It was not uncommon for women in the first half of the 20th century to serve as hospital administrators or superintendents, assuming managerial responsibility for those hospitals. As hospitals started facing growing financial problems and more complex hospital management issues (including consolidations and mergers) after the Second World War, boards of trustees began restructuring their administrative staffs to include salaried presidents. Doctors and businessmen were often hired for these more prestigious and authoritative positions, overseeing the administrators and becoming the more public faces of the institutions.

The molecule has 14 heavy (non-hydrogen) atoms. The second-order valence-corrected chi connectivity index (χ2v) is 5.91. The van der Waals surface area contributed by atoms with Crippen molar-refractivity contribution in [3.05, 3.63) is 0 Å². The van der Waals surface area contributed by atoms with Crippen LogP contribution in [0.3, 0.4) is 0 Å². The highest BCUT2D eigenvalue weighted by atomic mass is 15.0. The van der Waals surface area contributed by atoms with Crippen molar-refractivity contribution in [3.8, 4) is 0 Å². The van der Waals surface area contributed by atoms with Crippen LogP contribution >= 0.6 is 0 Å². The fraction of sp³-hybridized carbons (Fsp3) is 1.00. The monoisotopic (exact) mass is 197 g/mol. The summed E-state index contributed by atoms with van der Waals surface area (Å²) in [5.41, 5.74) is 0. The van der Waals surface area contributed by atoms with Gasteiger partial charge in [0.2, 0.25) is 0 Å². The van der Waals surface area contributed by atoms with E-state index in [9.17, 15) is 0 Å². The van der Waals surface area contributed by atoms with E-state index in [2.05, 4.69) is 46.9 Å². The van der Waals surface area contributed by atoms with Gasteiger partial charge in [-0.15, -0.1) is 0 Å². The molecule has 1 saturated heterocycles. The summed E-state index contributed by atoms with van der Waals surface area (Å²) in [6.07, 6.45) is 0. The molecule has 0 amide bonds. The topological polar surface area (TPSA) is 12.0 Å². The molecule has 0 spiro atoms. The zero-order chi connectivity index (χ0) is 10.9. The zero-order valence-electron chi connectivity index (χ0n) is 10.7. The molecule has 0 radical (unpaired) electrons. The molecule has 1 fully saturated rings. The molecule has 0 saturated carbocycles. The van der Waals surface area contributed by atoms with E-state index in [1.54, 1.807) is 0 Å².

Several capable women served as hospital administrators in St. Louis, guiding their institutions through periods of turmoil and growth, supervising large staffs, and maintaining quality patient care. Until their leadership positions were usurped by men, women served as administrators or superintendents of St. Louis Children’s Hospital, Jewish Hospital of St. Louis, McMillan Hospital, and St. Louis Maternity Hospital.


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